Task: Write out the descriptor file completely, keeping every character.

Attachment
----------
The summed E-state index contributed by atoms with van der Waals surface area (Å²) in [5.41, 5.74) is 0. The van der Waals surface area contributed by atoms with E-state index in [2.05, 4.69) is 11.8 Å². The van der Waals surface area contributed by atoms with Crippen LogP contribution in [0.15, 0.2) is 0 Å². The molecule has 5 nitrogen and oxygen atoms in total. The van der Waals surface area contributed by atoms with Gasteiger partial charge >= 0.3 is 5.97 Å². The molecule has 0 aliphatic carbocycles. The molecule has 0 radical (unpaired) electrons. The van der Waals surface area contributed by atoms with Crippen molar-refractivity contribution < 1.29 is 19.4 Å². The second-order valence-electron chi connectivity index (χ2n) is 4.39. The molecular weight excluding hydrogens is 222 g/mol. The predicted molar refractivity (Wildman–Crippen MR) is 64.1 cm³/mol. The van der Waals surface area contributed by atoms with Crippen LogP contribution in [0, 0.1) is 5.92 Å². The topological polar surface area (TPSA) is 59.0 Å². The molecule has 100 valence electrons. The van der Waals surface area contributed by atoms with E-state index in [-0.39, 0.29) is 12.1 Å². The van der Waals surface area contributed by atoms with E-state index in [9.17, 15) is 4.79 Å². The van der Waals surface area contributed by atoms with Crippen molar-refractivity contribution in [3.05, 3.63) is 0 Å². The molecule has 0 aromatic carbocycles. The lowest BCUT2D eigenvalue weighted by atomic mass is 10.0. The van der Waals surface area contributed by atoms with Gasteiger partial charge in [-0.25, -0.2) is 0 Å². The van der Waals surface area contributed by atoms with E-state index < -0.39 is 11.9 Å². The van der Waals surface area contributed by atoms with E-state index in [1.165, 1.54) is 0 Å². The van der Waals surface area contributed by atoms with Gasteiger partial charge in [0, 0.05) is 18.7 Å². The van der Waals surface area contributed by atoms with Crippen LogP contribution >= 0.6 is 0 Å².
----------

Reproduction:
The summed E-state index contributed by atoms with van der Waals surface area (Å²) in [5.41, 5.74) is 0. The van der Waals surface area contributed by atoms with E-state index in [2.05, 4.69) is 11.8 Å². The van der Waals surface area contributed by atoms with Crippen LogP contribution in [0.15, 0.2) is 0 Å². The molecule has 5 nitrogen and oxygen atoms in total. The van der Waals surface area contributed by atoms with Gasteiger partial charge >= 0.3 is 5.97 Å². The molecule has 0 aliphatic carbocycles. The molecule has 0 radical (unpaired) electrons. The van der Waals surface area contributed by atoms with Crippen molar-refractivity contribution < 1.29 is 19.4 Å². The second-order valence-electron chi connectivity index (χ2n) is 4.39. The molecular weight excluding hydrogens is 222 g/mol. The predicted molar refractivity (Wildman–Crippen MR) is 64.1 cm³/mol. The van der Waals surface area contributed by atoms with Crippen LogP contribution in [0, 0.1) is 5.92 Å². The topological polar surface area (TPSA) is 59.0 Å². The molecule has 100 valence electrons. The van der Waals surface area contributed by atoms with E-state index in [-0.39, 0.29) is 12.1 Å². The van der Waals surface area contributed by atoms with E-state index in [9.17, 15) is 4.79 Å². The van der Waals surface area contributed by atoms with Crippen molar-refractivity contribution in [3.05, 3.63) is 0 Å². The molecule has 0 aromatic carbocycles. The lowest BCUT2D eigenvalue weighted by atomic mass is 10.0. The van der Waals surface area contributed by atoms with Gasteiger partial charge in [-0.25, -0.2) is 0 Å². The van der Waals surface area contributed by atoms with E-state index < -0.39 is 11.9 Å². The van der Waals surface area contributed by atoms with E-state index in [1.165, 1.54) is 0 Å². The van der Waals surface area contributed by atoms with Gasteiger partial charge in [0, 0.05) is 18.7 Å². The van der Waals surface area contributed by atoms with Crippen LogP contribution >= 0.6 is 0 Å².